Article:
By all accounts, D H Laven was, then, a dreamy child. Unlike his brothers, he was no athlete. And he hardly seemed to sparkle academically either. In fact, he was to gain poor to average marks throughout his school career, with the exception of a single ‘A’ in a Geography examination in 1963, which has since been interpreted as a printing error. As well as this, the young Laven was ostensibly what can only be classified as ‘a social misfit’. He once told me that between the ages of two and sixteen he never met anyone that could be considered ‘the slightest bit interesting’ and that most of his friends were either ‘characters in books, or books themselves’. Thus he spent a large proportion of his childhood alone, periodically gorging on the beery delights of an almost unhealthily overactive imagination. Books were his main pleasure, of course, but he was also an amateur collector, specialising in interestingly shaped rocks. The ten inch lump of granite that involuntarily resembles the figure of Christ from Ruben’s famous Antwerp altarpiece sits on Laven’s desk to this very day, though he may have long since fallen out of love with the original painting.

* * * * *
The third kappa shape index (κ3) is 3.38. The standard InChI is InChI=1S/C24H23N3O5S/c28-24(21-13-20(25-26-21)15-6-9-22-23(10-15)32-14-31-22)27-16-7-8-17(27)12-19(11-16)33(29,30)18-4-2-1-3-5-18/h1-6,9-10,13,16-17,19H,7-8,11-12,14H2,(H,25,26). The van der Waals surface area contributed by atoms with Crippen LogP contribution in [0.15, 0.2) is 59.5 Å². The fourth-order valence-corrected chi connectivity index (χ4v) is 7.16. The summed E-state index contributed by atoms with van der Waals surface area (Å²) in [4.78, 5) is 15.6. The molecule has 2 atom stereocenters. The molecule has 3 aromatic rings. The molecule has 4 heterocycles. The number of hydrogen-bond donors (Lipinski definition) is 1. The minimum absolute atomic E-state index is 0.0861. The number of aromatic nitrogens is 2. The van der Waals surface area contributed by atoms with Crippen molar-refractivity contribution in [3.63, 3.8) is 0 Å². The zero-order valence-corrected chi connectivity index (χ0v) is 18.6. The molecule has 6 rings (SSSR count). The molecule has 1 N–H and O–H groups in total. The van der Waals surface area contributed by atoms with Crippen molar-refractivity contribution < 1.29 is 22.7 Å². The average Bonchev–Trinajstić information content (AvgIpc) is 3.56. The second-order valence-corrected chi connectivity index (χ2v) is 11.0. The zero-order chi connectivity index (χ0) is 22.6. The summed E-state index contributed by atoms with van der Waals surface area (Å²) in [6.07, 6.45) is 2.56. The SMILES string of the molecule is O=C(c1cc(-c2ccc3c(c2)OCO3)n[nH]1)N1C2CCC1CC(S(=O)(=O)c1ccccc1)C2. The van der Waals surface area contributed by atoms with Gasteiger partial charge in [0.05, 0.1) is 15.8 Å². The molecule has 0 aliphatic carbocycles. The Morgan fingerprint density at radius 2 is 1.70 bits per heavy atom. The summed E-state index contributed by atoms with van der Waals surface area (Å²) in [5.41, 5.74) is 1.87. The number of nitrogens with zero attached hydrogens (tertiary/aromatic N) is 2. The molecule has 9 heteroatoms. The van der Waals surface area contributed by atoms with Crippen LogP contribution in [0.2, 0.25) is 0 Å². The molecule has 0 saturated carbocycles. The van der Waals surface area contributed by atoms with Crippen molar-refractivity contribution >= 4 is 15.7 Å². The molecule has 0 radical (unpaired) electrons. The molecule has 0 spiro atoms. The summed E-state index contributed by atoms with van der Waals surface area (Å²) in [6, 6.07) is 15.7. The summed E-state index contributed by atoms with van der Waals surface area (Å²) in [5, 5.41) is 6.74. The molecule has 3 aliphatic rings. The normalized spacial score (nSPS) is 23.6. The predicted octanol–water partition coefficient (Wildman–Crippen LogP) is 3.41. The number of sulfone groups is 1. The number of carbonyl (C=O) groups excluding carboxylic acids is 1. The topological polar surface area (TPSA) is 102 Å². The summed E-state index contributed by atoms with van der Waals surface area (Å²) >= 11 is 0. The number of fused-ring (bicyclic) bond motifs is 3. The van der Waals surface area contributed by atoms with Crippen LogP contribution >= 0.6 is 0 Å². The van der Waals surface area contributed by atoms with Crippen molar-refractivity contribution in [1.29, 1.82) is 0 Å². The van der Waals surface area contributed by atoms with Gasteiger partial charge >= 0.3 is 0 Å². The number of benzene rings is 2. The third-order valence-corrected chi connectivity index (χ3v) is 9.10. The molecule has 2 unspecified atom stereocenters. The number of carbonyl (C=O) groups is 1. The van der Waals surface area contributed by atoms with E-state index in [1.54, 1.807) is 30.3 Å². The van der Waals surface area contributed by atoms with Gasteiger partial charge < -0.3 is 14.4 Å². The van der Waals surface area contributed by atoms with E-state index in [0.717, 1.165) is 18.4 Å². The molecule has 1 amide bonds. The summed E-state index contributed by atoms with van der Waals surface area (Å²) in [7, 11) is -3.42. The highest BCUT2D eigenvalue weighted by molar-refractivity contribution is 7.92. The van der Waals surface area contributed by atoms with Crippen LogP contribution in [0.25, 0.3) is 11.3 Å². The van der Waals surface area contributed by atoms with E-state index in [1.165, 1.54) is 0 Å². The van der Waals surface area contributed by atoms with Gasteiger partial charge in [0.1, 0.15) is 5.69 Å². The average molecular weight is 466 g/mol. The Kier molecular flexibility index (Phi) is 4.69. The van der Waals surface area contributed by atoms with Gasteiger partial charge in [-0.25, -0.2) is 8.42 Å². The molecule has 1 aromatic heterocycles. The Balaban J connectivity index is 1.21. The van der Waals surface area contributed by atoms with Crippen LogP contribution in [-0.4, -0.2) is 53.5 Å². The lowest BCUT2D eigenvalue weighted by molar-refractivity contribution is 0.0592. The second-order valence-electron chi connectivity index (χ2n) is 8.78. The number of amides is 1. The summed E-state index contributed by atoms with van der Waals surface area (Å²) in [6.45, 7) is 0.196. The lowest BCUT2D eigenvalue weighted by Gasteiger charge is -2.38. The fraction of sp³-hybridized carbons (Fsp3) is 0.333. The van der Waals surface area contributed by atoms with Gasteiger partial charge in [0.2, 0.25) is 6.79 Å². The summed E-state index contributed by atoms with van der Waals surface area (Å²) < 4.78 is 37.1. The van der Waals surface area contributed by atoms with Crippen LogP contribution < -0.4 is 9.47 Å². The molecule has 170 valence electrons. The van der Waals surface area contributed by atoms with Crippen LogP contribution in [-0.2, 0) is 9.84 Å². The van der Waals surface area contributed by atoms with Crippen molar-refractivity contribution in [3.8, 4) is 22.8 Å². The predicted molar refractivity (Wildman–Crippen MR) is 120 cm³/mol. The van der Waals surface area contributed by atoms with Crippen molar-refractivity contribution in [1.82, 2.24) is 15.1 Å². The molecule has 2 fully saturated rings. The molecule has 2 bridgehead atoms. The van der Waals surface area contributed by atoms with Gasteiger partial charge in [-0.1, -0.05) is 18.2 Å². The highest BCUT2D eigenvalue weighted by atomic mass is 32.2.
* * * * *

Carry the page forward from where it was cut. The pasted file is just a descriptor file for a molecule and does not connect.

It seems that the future academic prowess of D H Laven was hard to detect in this absent-minded boy. For a long time many doubted that he had any sort of talent at all, save for sleeping.  Nevertheless, what his family and school didn’t know was that, when they weren’t looking (which was most of the time) the young Laven was in fact busy educating himself, picking up extensive knowledge from scrappy second-hand books that he bought in exchange for packed lunches and stolen surfboards. Maybe he wasn’t educating himself in mathematics, or physics, or foreign languages. However, he had long learnt that these things were not worth learning. He was instead educating himself in art. And what better education could a young boy receive?